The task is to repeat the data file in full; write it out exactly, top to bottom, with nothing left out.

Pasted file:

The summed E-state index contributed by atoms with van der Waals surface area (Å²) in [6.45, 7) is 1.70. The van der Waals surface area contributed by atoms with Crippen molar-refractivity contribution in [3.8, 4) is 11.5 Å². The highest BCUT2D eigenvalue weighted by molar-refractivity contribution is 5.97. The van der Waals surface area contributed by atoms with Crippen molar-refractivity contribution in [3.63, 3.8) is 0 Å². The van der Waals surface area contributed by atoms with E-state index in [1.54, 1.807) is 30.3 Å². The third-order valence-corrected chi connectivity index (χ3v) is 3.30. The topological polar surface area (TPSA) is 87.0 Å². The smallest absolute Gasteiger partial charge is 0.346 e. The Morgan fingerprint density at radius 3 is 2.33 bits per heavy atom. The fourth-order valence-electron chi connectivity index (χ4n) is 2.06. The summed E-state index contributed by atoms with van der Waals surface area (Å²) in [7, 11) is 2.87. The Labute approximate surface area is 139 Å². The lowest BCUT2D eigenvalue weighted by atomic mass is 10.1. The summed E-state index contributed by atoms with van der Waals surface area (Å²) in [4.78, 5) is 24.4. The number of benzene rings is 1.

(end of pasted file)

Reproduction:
The summed E-state index contributed by atoms with van der Waals surface area (Å²) in [6.45, 7) is 1.70. The van der Waals surface area contributed by atoms with Crippen molar-refractivity contribution in [3.8, 4) is 11.5 Å². The highest BCUT2D eigenvalue weighted by molar-refractivity contribution is 5.97. The van der Waals surface area contributed by atoms with Crippen molar-refractivity contribution in [3.63, 3.8) is 0 Å². The van der Waals surface area contributed by atoms with E-state index in [1.54, 1.807) is 30.3 Å². The third-order valence-corrected chi connectivity index (χ3v) is 3.30. The topological polar surface area (TPSA) is 87.0 Å². The smallest absolute Gasteiger partial charge is 0.346 e. The Morgan fingerprint density at radius 3 is 2.33 bits per heavy atom. The fourth-order valence-electron chi connectivity index (χ4n) is 2.06. The summed E-state index contributed by atoms with van der Waals surface area (Å²) in [7, 11) is 2.87. The Labute approximate surface area is 139 Å². The lowest BCUT2D eigenvalue weighted by atomic mass is 10.1. The summed E-state index contributed by atoms with van der Waals surface area (Å²) in [4.78, 5) is 24.4. The number of benzene rings is 1.